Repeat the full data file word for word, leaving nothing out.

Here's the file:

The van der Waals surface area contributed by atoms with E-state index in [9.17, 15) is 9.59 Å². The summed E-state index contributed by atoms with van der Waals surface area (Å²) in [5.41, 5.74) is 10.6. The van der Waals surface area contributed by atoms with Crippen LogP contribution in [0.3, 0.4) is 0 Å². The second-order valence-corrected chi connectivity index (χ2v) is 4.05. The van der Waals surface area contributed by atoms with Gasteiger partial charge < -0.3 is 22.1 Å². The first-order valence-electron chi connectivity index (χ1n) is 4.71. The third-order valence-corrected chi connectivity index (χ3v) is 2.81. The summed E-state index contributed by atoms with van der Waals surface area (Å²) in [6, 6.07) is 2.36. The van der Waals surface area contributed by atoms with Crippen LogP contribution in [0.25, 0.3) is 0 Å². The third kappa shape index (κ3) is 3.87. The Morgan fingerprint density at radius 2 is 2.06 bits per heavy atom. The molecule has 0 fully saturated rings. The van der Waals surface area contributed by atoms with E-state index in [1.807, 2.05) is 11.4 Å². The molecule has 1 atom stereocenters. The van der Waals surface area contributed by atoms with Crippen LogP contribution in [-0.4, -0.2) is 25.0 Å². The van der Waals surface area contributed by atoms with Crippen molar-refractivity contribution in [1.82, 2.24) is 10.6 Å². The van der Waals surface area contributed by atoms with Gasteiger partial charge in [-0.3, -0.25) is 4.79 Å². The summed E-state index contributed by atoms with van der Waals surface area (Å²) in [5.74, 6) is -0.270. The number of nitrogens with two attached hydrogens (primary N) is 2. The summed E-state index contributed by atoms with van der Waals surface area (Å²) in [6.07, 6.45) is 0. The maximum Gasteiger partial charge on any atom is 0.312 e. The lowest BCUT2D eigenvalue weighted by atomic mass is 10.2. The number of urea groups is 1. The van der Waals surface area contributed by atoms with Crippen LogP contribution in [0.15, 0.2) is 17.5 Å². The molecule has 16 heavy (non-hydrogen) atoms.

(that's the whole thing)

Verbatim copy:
The van der Waals surface area contributed by atoms with E-state index in [9.17, 15) is 9.59 Å². The summed E-state index contributed by atoms with van der Waals surface area (Å²) in [5.41, 5.74) is 10.6. The van der Waals surface area contributed by atoms with Crippen LogP contribution in [0.3, 0.4) is 0 Å². The second-order valence-corrected chi connectivity index (χ2v) is 4.05. The van der Waals surface area contributed by atoms with Gasteiger partial charge < -0.3 is 22.1 Å². The first-order valence-electron chi connectivity index (χ1n) is 4.71. The third-order valence-corrected chi connectivity index (χ3v) is 2.81. The summed E-state index contributed by atoms with van der Waals surface area (Å²) in [6, 6.07) is 2.36. The van der Waals surface area contributed by atoms with Crippen LogP contribution in [0.25, 0.3) is 0 Å². The third kappa shape index (κ3) is 3.87. The Morgan fingerprint density at radius 2 is 2.06 bits per heavy atom. The molecule has 0 fully saturated rings. The van der Waals surface area contributed by atoms with E-state index in [1.807, 2.05) is 11.4 Å². The molecule has 1 atom stereocenters. The van der Waals surface area contributed by atoms with Crippen LogP contribution in [-0.4, -0.2) is 25.0 Å². The van der Waals surface area contributed by atoms with Crippen molar-refractivity contribution in [1.82, 2.24) is 10.6 Å². The van der Waals surface area contributed by atoms with Gasteiger partial charge in [-0.3, -0.25) is 4.79 Å². The summed E-state index contributed by atoms with van der Waals surface area (Å²) in [5.74, 6) is -0.270. The number of nitrogens with two attached hydrogens (primary N) is 2. The summed E-state index contributed by atoms with van der Waals surface area (Å²) in [6.07, 6.45) is 0. The maximum Gasteiger partial charge on any atom is 0.312 e. The lowest BCUT2D eigenvalue weighted by atomic mass is 10.2. The number of urea groups is 1. The van der Waals surface area contributed by atoms with Crippen LogP contribution in [0.15, 0.2) is 17.5 Å². The molecule has 16 heavy (non-hydrogen) atoms.